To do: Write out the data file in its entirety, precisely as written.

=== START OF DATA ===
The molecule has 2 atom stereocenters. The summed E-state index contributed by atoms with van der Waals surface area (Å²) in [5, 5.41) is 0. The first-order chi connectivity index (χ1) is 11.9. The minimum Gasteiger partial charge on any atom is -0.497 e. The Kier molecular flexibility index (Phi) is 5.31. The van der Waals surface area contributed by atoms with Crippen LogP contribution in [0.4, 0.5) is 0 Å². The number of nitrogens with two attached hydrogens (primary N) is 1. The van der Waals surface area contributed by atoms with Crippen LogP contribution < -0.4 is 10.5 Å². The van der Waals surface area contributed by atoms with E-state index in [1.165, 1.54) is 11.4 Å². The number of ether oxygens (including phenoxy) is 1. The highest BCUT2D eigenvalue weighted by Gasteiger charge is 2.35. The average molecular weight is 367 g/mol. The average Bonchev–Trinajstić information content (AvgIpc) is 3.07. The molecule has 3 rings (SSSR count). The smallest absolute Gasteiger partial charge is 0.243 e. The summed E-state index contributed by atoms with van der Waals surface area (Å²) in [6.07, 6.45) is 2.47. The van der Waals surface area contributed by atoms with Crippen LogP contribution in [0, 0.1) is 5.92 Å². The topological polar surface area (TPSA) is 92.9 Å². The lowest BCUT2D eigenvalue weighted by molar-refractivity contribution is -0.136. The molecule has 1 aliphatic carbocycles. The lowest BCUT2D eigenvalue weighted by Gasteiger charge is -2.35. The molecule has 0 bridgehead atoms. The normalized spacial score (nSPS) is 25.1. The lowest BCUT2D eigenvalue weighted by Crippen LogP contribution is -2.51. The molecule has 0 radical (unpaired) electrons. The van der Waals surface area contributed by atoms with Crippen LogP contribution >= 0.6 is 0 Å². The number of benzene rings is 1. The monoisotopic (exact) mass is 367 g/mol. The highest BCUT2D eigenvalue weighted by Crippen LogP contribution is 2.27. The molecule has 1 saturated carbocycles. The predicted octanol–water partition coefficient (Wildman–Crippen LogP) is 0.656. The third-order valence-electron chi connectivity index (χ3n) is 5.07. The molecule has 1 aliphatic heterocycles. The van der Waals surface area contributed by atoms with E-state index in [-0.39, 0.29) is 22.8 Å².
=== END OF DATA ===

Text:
The molecule has 2 atom stereocenters. The summed E-state index contributed by atoms with van der Waals surface area (Å²) in [5, 5.41) is 0. The first-order chi connectivity index (χ1) is 11.9. The minimum Gasteiger partial charge on any atom is -0.497 e. The Kier molecular flexibility index (Phi) is 5.31. The van der Waals surface area contributed by atoms with Crippen LogP contribution in [0.4, 0.5) is 0 Å². The number of nitrogens with two attached hydrogens (primary N) is 1. The van der Waals surface area contributed by atoms with Crippen LogP contribution < -0.4 is 10.5 Å². The van der Waals surface area contributed by atoms with E-state index in [1.165, 1.54) is 11.4 Å². The number of ether oxygens (including phenoxy) is 1. The highest BCUT2D eigenvalue weighted by Gasteiger charge is 2.35. The average molecular weight is 367 g/mol. The average Bonchev–Trinajstić information content (AvgIpc) is 3.07. The molecule has 3 rings (SSSR count). The smallest absolute Gasteiger partial charge is 0.243 e. The summed E-state index contributed by atoms with van der Waals surface area (Å²) in [6.07, 6.45) is 2.47. The van der Waals surface area contributed by atoms with Crippen LogP contribution in [0, 0.1) is 5.92 Å². The topological polar surface area (TPSA) is 92.9 Å². The lowest BCUT2D eigenvalue weighted by molar-refractivity contribution is -0.136. The molecule has 1 aliphatic carbocycles. The lowest BCUT2D eigenvalue weighted by Gasteiger charge is -2.35. The molecule has 0 bridgehead atoms. The normalized spacial score (nSPS) is 25.1. The lowest BCUT2D eigenvalue weighted by Crippen LogP contribution is -2.51. The molecule has 0 radical (unpaired) electrons. The van der Waals surface area contributed by atoms with Crippen LogP contribution >= 0.6 is 0 Å². The number of benzene rings is 1. The monoisotopic (exact) mass is 367 g/mol. The highest BCUT2D eigenvalue weighted by Crippen LogP contribution is 2.27. The molecule has 1 saturated carbocycles. The predicted octanol–water partition coefficient (Wildman–Crippen LogP) is 0.656. The third-order valence-electron chi connectivity index (χ3n) is 5.07. The molecule has 1 aliphatic heterocycles. The van der Waals surface area contributed by atoms with E-state index in [-0.39, 0.29) is 22.8 Å².